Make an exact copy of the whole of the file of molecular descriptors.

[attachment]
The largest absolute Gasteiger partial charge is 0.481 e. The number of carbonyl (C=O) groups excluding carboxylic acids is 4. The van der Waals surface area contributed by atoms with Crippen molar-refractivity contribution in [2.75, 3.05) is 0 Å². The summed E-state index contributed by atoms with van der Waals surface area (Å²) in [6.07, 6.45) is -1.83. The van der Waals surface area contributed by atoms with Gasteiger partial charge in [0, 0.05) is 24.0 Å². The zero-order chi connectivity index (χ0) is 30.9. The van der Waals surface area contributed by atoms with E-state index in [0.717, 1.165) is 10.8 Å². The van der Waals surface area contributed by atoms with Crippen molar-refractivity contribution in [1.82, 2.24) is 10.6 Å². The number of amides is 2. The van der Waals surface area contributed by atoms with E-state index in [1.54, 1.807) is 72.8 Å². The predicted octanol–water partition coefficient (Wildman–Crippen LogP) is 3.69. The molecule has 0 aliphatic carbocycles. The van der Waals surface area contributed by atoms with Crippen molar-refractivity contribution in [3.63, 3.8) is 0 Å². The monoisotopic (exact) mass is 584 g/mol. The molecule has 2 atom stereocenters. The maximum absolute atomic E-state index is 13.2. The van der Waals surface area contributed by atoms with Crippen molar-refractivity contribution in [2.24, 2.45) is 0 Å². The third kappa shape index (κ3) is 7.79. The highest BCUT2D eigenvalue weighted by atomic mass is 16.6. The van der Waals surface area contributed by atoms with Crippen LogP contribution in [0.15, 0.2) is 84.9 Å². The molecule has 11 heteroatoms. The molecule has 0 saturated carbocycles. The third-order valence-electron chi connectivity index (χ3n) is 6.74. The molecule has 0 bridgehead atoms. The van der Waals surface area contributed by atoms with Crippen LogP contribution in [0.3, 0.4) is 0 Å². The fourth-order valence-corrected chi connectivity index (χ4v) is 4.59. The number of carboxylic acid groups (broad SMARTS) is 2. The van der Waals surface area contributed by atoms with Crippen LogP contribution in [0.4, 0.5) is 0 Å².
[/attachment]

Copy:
The largest absolute Gasteiger partial charge is 0.481 e. The number of carbonyl (C=O) groups excluding carboxylic acids is 4. The van der Waals surface area contributed by atoms with Crippen molar-refractivity contribution in [2.75, 3.05) is 0 Å². The summed E-state index contributed by atoms with van der Waals surface area (Å²) in [6.07, 6.45) is -1.83. The van der Waals surface area contributed by atoms with Gasteiger partial charge in [0, 0.05) is 24.0 Å². The zero-order chi connectivity index (χ0) is 30.9. The van der Waals surface area contributed by atoms with E-state index in [0.717, 1.165) is 10.8 Å². The van der Waals surface area contributed by atoms with Crippen molar-refractivity contribution in [1.82, 2.24) is 10.6 Å². The number of amides is 2. The van der Waals surface area contributed by atoms with E-state index in [1.54, 1.807) is 72.8 Å². The predicted octanol–water partition coefficient (Wildman–Crippen LogP) is 3.69. The molecule has 0 aliphatic carbocycles. The van der Waals surface area contributed by atoms with Crippen molar-refractivity contribution in [3.63, 3.8) is 0 Å². The monoisotopic (exact) mass is 584 g/mol. The molecule has 2 atom stereocenters. The maximum absolute atomic E-state index is 13.2. The van der Waals surface area contributed by atoms with Crippen molar-refractivity contribution in [2.24, 2.45) is 0 Å². The third kappa shape index (κ3) is 7.79. The highest BCUT2D eigenvalue weighted by atomic mass is 16.6. The van der Waals surface area contributed by atoms with Crippen LogP contribution in [0.15, 0.2) is 84.9 Å². The molecule has 11 heteroatoms. The molecule has 0 saturated carbocycles. The third-order valence-electron chi connectivity index (χ3n) is 6.74. The molecule has 0 bridgehead atoms. The van der Waals surface area contributed by atoms with Crippen LogP contribution in [0.3, 0.4) is 0 Å². The fourth-order valence-corrected chi connectivity index (χ4v) is 4.59. The number of carboxylic acid groups (broad SMARTS) is 2. The van der Waals surface area contributed by atoms with Crippen LogP contribution in [0.4, 0.5) is 0 Å².